Distribution & Delivery Global Viewpoint – November 2021
Retrieving Media Liabilities
As data storage expands beyond all comprehension, it seems like we are focused on storing every media asset we can get our hands on, but data storage is only as important as data retrieval.
The reason I make this point is that we cannot go on storing data forever. It’s not that we don’t have the storage capacity, as we have seen with cloud technology and its potential for yottabytes (and beyond) of storage, it’s the efficiency of retrieval that concerns me.
I believe data storage is turning into the engineer’s cupboard where for years we’ve stored all the equipment we decommissioned or the bits of electronics that may “come in useful one day”. And just like this engineer’s cupboard we run the risk of storing so much media that it becomes practically useless as we can’t remember what we’ve stored and so we can’t retrieve it.
To overcome the retrieval challenge, highly efficient engineers would make an index of everything they have stored and some I’ve worked with even had a barcoding system. However, the memory of said equipment was only as good as the storage index which was usually so abstract that it was out of date before the metaphorical ink was dry on the paper. And it had to be abstract otherwise the index would take forever to analyze, hence reducing the ability to retrieve the equipment.
It seems that despite our best efforts, the human memory is exceptionally poor and even maintaining an index will leave a lot of information undiscovered for years, until at least an audit is done or said engineer leaves the building and somebody discovers their hoard.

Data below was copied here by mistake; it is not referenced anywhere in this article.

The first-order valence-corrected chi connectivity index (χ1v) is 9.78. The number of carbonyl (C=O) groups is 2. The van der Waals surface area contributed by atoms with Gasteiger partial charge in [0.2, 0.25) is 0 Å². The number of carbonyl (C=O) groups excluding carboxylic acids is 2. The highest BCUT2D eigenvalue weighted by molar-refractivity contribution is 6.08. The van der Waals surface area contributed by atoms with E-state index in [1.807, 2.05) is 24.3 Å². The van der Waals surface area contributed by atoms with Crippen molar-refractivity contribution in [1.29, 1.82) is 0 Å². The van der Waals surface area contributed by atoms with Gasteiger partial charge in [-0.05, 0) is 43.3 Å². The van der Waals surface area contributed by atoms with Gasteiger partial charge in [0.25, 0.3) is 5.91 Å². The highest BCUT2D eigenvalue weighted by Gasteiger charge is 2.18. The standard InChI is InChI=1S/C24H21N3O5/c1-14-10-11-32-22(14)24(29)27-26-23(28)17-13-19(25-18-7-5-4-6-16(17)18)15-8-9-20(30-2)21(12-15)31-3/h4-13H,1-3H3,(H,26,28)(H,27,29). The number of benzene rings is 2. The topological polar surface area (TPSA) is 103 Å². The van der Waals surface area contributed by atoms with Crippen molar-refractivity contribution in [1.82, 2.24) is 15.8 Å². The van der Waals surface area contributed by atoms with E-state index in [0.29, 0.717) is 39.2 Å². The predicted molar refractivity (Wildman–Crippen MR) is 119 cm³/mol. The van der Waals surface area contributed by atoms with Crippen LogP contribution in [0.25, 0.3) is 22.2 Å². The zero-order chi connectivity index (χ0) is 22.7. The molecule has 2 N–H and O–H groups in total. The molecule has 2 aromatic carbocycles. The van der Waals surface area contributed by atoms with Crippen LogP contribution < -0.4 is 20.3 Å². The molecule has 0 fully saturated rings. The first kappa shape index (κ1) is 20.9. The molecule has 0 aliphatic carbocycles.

We do have an emerging technology that may well help with this conundrum, that is, machine learning (ML). Vision and audio ML are capable of scanning media to create metadata classification tags. In effect, metadata is just an abstract proxy of the original media that forms the basis of an index.
Metadata certainly helps us retrieve clips and tracks once the media is stored in a computer resource, and parsing it is often an automated non-human task. As ML engines improve and their learning expands, media can be continually reprocessed to find new metadata thus providing more information for the indexing, retrieval, and search tools.
But even so, how much data can be efficiently tagged and how much media should we store for the future? I suppose the real problem is that we don’t know, so we just keep going on storing media until somebody looks at the cloud storage costs and gulps. Just like the engineer’s cupboard when somebody discovers a massive amount of real estate that is being unnecessarily provisioned.
It’s fair to say that ML is continuing to develop to provide untold opportunities for broadcasters and innovators, and we’re certainly in the information storage phase. But storage is only as effective as retrieval so we must keep one eye on what we’re trying to achieve so that we’ll be ready for the next phase – knowing which media assets to delete so they don’t become media liabilities!